THT 10 years ago: Himalayas warming since 70s: Report

Kathmandu, July 11, 2006

The Nepali Himalayas warmed about 1°C since the 1970s, almost twice the global average, affecting hundreds of glaciers and glacial lakes, said a release issued today by the World Heritage Center and Greenpeace.

It says the rise in temperature has resulted in the retreat of 67 per cent of Himalayan glaciers, posing risk of outburst flood. This could snowball into economic threat since the region is largely agricultural.

The release quoted a survey of 83 countries which said “125 world heritage sites were... threatened…by climate change, including 19 glacier sites and seven coral reefs worldwide.” It pointed out the need of a mission of experts visiting the sites to suggest damage management.

The petition to have Everest put on the “In Danger” list was also backed by Sir Edmund Hillary. The sites in question are Mount Everest and Sagarmatha National Park (glaciers) in Nepal, the Peruvian Andes (glaciers), Waterton-Glacier International Peace Park in the US and Canada and the Great Barrier and Belize Barrier (coral) Reefs.

While the pleas to prevent glacial lakes bursting in the Himalayas and Peru were not taken up, the World Heritage Committee of the UNESCO accommodated the US and Canadian governments’ well known sceptical positions on climate change.

Meanwhile, the Friends of the Earth International (FEI), the Climate Justice Programme (CJP) and Greenpeace have resented the lacklustre attitude of the World Heritage Committee (WHC) of the UNESCO.

The threat to the sites was assessed in a survey conducted by the World Heritage Center.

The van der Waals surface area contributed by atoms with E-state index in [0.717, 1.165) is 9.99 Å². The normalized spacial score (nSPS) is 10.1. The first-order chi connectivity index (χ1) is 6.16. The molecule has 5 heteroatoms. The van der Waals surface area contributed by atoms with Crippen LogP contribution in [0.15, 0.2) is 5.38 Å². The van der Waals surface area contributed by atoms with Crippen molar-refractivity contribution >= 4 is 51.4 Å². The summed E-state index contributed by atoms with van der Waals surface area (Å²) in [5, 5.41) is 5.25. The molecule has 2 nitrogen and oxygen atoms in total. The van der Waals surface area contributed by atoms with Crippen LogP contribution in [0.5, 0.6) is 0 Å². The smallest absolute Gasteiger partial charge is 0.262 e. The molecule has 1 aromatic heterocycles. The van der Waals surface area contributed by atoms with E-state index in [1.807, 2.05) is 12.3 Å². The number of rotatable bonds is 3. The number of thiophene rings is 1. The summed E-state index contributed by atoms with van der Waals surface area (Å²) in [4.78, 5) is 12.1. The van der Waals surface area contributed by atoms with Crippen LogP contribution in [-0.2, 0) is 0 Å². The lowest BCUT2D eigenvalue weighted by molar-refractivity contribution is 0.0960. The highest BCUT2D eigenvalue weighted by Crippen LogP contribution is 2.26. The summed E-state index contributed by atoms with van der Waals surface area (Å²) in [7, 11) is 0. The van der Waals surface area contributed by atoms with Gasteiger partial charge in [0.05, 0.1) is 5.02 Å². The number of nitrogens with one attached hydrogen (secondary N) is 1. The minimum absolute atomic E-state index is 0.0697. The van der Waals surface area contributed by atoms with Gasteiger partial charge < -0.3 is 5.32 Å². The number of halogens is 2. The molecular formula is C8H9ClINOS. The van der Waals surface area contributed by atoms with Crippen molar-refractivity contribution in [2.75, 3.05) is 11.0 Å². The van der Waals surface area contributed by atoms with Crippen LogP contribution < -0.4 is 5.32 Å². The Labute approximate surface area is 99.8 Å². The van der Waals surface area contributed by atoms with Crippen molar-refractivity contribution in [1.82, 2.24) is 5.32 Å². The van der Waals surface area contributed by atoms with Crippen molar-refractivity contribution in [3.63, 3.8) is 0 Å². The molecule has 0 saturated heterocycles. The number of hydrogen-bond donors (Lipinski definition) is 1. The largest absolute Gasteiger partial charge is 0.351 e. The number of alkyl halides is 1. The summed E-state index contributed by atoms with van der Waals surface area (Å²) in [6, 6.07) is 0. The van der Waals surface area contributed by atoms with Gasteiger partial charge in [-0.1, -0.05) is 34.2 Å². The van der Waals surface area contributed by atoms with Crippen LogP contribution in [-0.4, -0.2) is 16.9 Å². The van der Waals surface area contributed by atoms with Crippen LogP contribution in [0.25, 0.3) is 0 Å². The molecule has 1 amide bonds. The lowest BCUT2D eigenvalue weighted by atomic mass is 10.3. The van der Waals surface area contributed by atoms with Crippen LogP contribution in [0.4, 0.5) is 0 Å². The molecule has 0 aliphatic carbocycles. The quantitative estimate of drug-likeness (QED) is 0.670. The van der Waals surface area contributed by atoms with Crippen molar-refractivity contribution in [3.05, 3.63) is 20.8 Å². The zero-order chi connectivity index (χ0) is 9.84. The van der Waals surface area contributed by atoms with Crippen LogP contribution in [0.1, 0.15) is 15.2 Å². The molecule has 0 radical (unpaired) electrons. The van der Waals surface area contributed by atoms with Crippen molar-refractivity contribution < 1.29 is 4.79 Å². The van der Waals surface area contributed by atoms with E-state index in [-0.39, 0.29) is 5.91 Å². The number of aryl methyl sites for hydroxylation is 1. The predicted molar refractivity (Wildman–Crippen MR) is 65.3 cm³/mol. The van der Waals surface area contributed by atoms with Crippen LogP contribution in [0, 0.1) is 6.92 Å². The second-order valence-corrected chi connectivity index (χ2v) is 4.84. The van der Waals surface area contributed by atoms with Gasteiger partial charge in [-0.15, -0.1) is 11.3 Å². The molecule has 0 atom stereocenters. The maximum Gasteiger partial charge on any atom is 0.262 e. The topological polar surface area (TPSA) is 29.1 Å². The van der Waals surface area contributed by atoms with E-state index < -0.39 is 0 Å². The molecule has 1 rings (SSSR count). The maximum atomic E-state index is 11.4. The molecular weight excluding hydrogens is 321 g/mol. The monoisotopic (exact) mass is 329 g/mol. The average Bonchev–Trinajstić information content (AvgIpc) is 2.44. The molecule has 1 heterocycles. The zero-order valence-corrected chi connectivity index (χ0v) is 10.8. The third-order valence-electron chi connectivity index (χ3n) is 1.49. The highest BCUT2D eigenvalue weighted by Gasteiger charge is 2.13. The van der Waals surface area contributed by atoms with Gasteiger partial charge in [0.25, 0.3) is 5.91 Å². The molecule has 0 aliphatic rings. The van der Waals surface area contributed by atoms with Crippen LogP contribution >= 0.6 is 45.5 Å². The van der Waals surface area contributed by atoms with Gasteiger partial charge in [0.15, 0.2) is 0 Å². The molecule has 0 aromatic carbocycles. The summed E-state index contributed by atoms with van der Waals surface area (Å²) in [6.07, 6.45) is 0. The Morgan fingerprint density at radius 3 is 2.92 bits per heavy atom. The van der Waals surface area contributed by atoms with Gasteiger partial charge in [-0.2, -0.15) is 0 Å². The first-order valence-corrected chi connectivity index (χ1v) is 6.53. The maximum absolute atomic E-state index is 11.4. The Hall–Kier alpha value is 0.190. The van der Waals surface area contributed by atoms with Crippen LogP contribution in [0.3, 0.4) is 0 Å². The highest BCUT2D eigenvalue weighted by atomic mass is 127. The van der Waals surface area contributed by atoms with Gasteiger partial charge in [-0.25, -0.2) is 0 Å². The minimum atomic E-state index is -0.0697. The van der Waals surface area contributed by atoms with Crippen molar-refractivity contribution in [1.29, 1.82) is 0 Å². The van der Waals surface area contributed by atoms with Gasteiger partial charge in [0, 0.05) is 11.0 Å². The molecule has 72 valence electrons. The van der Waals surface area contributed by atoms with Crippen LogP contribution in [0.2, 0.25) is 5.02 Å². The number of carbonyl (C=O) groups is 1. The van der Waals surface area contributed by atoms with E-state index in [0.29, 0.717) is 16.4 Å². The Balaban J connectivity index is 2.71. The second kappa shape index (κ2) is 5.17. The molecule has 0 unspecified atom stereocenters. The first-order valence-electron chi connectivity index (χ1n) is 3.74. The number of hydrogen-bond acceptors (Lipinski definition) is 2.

The UNESCO body also ignored the importance of countries significantly reducing their greenhouse gas emissions.

Discouraging growth dogs economic situation

Fiscal year 2005-06 has turned out to be a dismal year in terms of economic performance, due to discouraging growth of agriculture and non-agriculture sector.

Agriculture sector was affected by bad weather and non-agricultural sector was hit hard by transport blockades and poor security situation.

Economic Survey presented in the parliament today states that the share of agricultural sector to gross domestic product (GDP) has decreased to three per cent in 2004-05 compared to 3.9 per cent in 2003- 04.

The survey forecasts that agriculture sector will grow only by 1.7 per cent in the current year. Fiscal deficit in 2004-05 stood at 3.4 per cent of the GDP compared to 3.2 per cent in 2003-04. The government resorted to foreign debt, domestic debt and cash reserves to meet Rs 18.06 billion fiscal deficit in 2004-05 which may go up in 2005-06.

However, the share of non-agriculture sector is expected to grow by 2.8 per cent in 2005-06 compared to 2.1 per cent in 2004-05.